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Don’t cancel out mavericks

Blair McPherson - former Director, Author and Blogger

Out of the mayhem of World War Two was created an unorthodox plan from an unlikely source by some indisciplined, insubordinate, mavericks.

The war in North Africa was not going well. The enemy were better equipped and well led. Moral amongst the allies was low. The top brass were all to aware of the consequences for the war of losing this strategic and symbolically important campaign. In such circumstances they were prepared to consider an unorthodox plan even if it originated from unpromising quarters.

An eccentric young officer, on experiencing the fighting  first hand, concludes that accepted war methods were not working. He came up with a radical plan. He fights the hierarchy for permission to recruit a very different type of soldier , to fight a very different type of war, using very different tactics. Ultimately it is a success.

Organisations assume that those at the top will come up with the strategies to overcome the challenges the organisation is facing. After all that is their job, their reason for being. These leaders tend to fall back on strategies that have worked in the past. If the strategy at first does not succeed then they look to how to improve its implementation, has the plan been fully understood, has it been effectively communicated, have we the right people in place, and finally they call for greater effort.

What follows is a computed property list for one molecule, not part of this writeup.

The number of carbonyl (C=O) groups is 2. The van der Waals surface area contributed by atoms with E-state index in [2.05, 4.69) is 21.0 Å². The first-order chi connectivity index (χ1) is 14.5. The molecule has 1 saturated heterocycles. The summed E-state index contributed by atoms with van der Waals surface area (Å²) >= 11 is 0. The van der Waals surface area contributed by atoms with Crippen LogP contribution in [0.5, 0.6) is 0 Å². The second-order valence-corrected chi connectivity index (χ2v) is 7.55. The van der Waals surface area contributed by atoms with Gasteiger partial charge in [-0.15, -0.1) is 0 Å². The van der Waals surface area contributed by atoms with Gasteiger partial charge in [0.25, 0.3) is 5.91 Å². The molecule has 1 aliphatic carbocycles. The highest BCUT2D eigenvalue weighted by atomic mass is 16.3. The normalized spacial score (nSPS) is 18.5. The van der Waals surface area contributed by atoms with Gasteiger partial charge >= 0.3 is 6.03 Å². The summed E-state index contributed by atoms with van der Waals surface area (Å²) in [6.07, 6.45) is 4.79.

Sometimes the situation is so dire that the hierarchy is prepared to listen to ideas that are unorthodox and come from unconventional sources. Every organisation has its mavericks, those who delight in bending the rules and bypassing line management. Those who can see ways of getting the job done, and do it, preferring to seek forgiveness rather than ask permission.  They are creative, bold and brimming with enthusiasm. They can also be a liability, an unpredictable lose cannon.

An organisation can spend time and energy suppressing Mavericks or find ways to utilise their unconventional approach ,their creativity and their enthusiasm for example putting them in charge of working groups tasked to think outside the box.

Don’t wait till you’re desperate to listen to ideas from those doing the job.

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